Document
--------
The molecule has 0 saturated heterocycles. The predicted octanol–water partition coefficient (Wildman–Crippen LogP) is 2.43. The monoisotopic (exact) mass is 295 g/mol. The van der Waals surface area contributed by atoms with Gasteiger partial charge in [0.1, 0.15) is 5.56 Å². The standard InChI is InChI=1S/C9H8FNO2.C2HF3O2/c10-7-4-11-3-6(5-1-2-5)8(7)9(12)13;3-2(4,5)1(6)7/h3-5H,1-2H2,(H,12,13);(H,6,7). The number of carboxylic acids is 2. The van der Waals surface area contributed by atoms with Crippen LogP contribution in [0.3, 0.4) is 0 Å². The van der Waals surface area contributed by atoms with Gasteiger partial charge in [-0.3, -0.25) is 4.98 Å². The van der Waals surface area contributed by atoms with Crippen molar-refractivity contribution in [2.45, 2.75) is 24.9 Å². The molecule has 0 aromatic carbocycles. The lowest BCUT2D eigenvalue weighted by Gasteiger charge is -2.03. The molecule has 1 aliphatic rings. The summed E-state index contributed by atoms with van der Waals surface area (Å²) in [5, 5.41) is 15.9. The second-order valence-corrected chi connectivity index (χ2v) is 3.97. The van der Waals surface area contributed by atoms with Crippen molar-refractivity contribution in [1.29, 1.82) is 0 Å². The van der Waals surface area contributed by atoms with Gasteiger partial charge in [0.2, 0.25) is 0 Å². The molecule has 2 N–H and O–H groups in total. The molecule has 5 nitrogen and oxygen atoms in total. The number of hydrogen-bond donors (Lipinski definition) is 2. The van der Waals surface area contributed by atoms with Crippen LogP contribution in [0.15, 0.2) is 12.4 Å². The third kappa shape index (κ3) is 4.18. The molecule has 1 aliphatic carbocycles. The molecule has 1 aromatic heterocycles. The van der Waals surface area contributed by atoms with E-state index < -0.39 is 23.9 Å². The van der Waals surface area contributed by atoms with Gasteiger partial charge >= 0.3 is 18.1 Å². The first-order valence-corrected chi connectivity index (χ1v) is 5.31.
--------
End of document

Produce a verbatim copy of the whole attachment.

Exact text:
The molecule has 0 saturated heterocycles. The predicted octanol–water partition coefficient (Wildman–Crippen LogP) is 2.43. The monoisotopic (exact) mass is 295 g/mol. The van der Waals surface area contributed by atoms with Gasteiger partial charge in [0.1, 0.15) is 5.56 Å². The standard InChI is InChI=1S/C9H8FNO2.C2HF3O2/c10-7-4-11-3-6(5-1-2-5)8(7)9(12)13;3-2(4,5)1(6)7/h3-5H,1-2H2,(H,12,13);(H,6,7). The number of carboxylic acids is 2. The van der Waals surface area contributed by atoms with Crippen LogP contribution in [0.3, 0.4) is 0 Å². The van der Waals surface area contributed by atoms with Gasteiger partial charge in [-0.3, -0.25) is 4.98 Å². The van der Waals surface area contributed by atoms with Crippen molar-refractivity contribution in [2.45, 2.75) is 24.9 Å². The molecule has 0 aromatic carbocycles. The lowest BCUT2D eigenvalue weighted by Gasteiger charge is -2.03. The molecule has 1 aliphatic rings. The summed E-state index contributed by atoms with van der Waals surface area (Å²) in [5, 5.41) is 15.9. The second-order valence-corrected chi connectivity index (χ2v) is 3.97. The van der Waals surface area contributed by atoms with Crippen molar-refractivity contribution in [1.29, 1.82) is 0 Å². The van der Waals surface area contributed by atoms with Gasteiger partial charge in [0.2, 0.25) is 0 Å². The molecule has 2 N–H and O–H groups in total. The molecule has 5 nitrogen and oxygen atoms in total. The number of hydrogen-bond donors (Lipinski definition) is 2. The van der Waals surface area contributed by atoms with Crippen LogP contribution in [0.15, 0.2) is 12.4 Å². The third kappa shape index (κ3) is 4.18. The molecule has 1 aliphatic carbocycles. The molecule has 1 aromatic heterocycles. The van der Waals surface area contributed by atoms with E-state index < -0.39 is 23.9 Å². The van der Waals surface area contributed by atoms with Gasteiger partial charge >= 0.3 is 18.1 Å². The first-order valence-corrected chi connectivity index (χ1v) is 5.31.